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WWII Veterans Welcomed Home

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PORTLAND, Ore. — World War II veterans on-board South Willamette Valley’s first Honor Flight returned Sunday to a huge celebration.

Family and friends welcomed them at PDX. They waited anxiously with signs and banners for Southwest Flight 3414.

Alice Hanscam came to greet her husband, a retired staff sergeant who’s currently writing a memoir.

“Well, it brought back a lot of memories for him,” Hanscum said.

Also lining the terminal were Patriot Guard riders.

“We stand for those who stood for us,” said Patriot Guard rider Sue Reeves. “We come from a long line of veterans and both my brother served in Vietnam, and they didn’t get a very nice welcome home.”

This honor fight returned to fanfare. First, fire engines sprayed water, creating an arch for the plane, and then there was a the parade of veterans. The World War II veterans were greeted by cheers.

“Oh, just to show honor to my dad and to all the other vets who have served our country and have purchased our freedom for us today,” said Jane Snoddy, a daughter of a WWII veteran.

Fifty-eight veterans embarked on South Willamette Valley’s first Honor Flight to Washington, D.C. They made stops at the National World War II Monument and other war memorials.

Each veteran was accompanied by a guardian. Paul Armentrout, a B-24 airforce pilot, went with his son.

“It was really wonderful. I did not expect it to be that nice…Kinda hard to describe, but it makes me feel kinda small and all these people honoring you. It just doesn’t seem right. It doesn’t seem like maybe this should have happened,” Armentrout said.

“It touched them deeply. It was something that was so overdue for this generation of heroes and stuff,” said Mike Pungercar, SWV Honor Flight organzier.

Pungercar says there are still veterans on the waiting list.

“It’s a time-critical project because we are losing these veterans and we are losing their stories if we don’t share them,” Pungercar said.

Charlie Schull is one of them, a World War II veteran who hopes to be on the next Honor Flight.

“I do. I really do. I’ve never been to D.C. and what an opportunity,” Schull said.

Currently, there more than 60 World War II veterans are on the waiting list. The next flight is tentatively scheduled for late April 2013.

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  1. Sherrie Armentrout Kuhl says:

    Hello Sean — very nice job on your article!!! Gary was happy to send you some of his pictures, but now he is paying a price for taking my father to DC. He has a bad stomach flu and is bed-ridden with it.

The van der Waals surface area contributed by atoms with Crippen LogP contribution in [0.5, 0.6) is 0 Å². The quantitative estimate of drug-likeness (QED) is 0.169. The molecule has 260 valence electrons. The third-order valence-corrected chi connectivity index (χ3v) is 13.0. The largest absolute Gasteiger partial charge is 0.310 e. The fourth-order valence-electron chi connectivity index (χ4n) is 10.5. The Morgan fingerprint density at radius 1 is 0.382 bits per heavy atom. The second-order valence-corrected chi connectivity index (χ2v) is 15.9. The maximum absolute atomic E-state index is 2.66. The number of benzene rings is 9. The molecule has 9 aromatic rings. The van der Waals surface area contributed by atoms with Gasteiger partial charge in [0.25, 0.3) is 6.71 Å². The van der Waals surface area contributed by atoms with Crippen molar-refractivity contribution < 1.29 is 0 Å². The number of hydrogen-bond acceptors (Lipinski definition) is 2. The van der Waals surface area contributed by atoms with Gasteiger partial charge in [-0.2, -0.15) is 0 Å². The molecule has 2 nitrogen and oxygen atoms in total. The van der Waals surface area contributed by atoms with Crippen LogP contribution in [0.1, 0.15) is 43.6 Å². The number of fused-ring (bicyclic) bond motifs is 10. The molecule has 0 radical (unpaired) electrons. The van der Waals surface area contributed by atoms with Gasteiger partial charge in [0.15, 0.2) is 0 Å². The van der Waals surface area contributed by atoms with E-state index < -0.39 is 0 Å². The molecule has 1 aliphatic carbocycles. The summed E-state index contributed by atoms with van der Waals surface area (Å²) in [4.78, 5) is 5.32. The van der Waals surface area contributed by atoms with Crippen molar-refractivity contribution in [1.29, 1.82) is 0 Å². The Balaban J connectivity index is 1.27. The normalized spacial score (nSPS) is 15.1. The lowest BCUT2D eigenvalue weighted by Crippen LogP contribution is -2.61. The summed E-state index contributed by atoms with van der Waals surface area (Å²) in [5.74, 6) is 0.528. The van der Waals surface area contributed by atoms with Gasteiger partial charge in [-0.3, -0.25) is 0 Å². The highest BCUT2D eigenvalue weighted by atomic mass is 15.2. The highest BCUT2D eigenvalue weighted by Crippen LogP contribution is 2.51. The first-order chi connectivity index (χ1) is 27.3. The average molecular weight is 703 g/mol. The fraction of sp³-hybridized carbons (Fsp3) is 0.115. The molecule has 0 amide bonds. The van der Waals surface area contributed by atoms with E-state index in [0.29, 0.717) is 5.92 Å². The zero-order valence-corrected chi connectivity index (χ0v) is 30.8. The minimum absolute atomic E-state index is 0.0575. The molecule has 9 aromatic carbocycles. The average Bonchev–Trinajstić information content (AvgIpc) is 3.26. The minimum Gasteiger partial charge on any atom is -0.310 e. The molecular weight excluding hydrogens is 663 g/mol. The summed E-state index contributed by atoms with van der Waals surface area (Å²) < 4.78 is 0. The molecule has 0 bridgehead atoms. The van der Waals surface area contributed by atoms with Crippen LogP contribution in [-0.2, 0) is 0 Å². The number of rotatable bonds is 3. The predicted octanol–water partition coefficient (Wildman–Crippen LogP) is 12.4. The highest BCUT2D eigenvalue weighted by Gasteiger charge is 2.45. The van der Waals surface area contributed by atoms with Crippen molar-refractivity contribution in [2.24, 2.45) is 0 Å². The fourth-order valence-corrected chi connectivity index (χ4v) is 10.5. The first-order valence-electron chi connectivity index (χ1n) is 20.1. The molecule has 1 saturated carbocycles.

You interviewed my sister Jane. There were 20 members of Dad’s family there — three of his four children with their spouses, a nephew and his spouse, three grandchildren and their spouses, and six great grandchildren. I am the oldest of Paul’s children and Jane is the #2 daughter. Both of us are retired high school teachers — I was in English, writing, and journalism and Jane was in art. In the late 1990’s I talked Dad into making tapes as a biography of his youth and his years in the war. He was the pilot of a B-24 and flew 30 bombing missions over Germany and never lost a man. I transcribed his tapes into two books (which took me two years) — one book was completely focused on his war years. Jane did a large water color painting of Hot Shot Charley, his favorite plane, which we used as a cover design. If you are interested in seeing his self-published book, I would send you a copy as a “thank you” for all your work on the Honor Flight stories.

    Two years ago when I read about Oregon Honor Flight in the Register Guard, I collected all the information and filled out an application for my father without telling him. I didn’t tell him about it until I got word that his name was on the list for going on this October trip — and his health and my Mom’s health crisis improved. So although his name was on the waiting list for a year and a half, he didn’t know about it until five months before the trip was scheduled to leave.

    Sorry this is so long – I know how limited your time is. By the way, did you know that Mike Pungercar also wrote a book about his father’s war experiences as a B-17 radio man. His father died before Mike got that book written so it is reads more like a history book of facts. My Dad’s book is like a diary of the war with facts but almost no emotion in it — you experienced his lack of talking about feelings when you interviewed him. Thanks again — Sherrie Armentrout Kuhl 541 344-7917

  2. Jane Snoddy says:

    Sean, thank you so much for covering the return of the Honor Flight to the Portland Airport. I could tell that it was more than just another story to you. You treated each veteran with such honor and respect. I am the daughter who was holding the sign for my father, Paul Armentrout. He had a welcoming throng of 20 family members and friends. He only knew that my Mom and older sister would be there so his expression as he saw each of us was priceless. Those greeting him included 6 great grand children including a month old that he had not met yet. Those memories will stay with me forever. You did an awesome job of capturing the memories. It’s great that KEZI has such a quality news person!

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